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Stockton-on-Tees Borough Council

Big plans for keeping our communities safe

Heatwave advice

emergency advice

A heatwave can cause your body to become dehydrated and overheat, leading to exhaustion or heatstroke. Following the advice identified here should help you look after yourself and others during hot weather.


What is a heatwave and how is it declared?

An average temperature of 30°C by day and 15°C overnight would trigger a health alert. These temperatures can have a significant effect on people’s health if they last for at least two days and the night in between. The Met Office has a warning system that issues alerts if a heatwave is likely.


Tips for coping with heatwaves

  • Try and stay out of the sun between 11am and 3pm
  • If you do go out in the heat, wear UV sunglasses to reduce UV exposure to the eyes
  • Apply sunscreen of at least SPF15 with UVA protection
  • Wear light, loose fitting cotton clothes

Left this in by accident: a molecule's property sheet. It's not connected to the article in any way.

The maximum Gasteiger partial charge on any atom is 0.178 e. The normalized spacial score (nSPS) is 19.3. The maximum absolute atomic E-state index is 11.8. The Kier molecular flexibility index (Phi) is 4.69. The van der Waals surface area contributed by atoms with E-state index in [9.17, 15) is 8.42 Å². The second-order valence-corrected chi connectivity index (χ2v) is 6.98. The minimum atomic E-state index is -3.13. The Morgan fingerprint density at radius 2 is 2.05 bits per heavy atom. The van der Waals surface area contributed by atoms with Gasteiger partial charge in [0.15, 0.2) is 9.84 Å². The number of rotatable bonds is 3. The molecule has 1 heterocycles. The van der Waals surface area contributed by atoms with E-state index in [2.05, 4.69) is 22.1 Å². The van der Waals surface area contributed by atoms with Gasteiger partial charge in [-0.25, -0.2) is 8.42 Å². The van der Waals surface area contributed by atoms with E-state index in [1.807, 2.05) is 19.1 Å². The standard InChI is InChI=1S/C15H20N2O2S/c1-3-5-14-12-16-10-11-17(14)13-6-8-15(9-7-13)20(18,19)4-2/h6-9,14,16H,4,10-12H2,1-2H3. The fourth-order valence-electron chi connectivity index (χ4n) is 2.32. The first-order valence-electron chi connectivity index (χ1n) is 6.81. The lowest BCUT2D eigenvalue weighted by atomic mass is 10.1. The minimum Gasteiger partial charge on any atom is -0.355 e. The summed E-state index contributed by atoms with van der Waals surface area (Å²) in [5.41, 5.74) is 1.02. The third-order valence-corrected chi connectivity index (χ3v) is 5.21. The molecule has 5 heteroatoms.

• Avoid extreme physical exertion
  • Have plenty of cold drinks and eat cold foods - particularly salads and fruit with a high water content
  • Avoid excess alcohol, caffeine and hot drinks
  • Keep your environment cool - especially for infants and older people Keep windows that are exposed to the sun closed during the day and open windows at night when the temperature has dropped - although be aware of security issues especially at night in ground floor rooms
  • Turn off non-essential lights and electrical equipment - they generate heat
  • Keep indoor plants and bowls of water in the house as evaporation helps cool the air
  • Look out for others; keep and eye on isolated, older people, ill or very young people and make sure they are able to keep cool. Ensure that babies, children and older people are not left alone in stationary cars. Check on older people or sick neighbours, family or friends every day during a heatwave. Be alert and call a doctor or social services if someone is unwell or further help is needed
  • If you feel dizzy, weak, anxious or have intense thirst and headache, move to a cool place as soon as possible. Drink some water or fruit juice to rehydrate


Further information

The Department of Health and Met Office websites provide further information on heatwaves.

Cancer Research UK gives advice for protecting your skin during hot weather.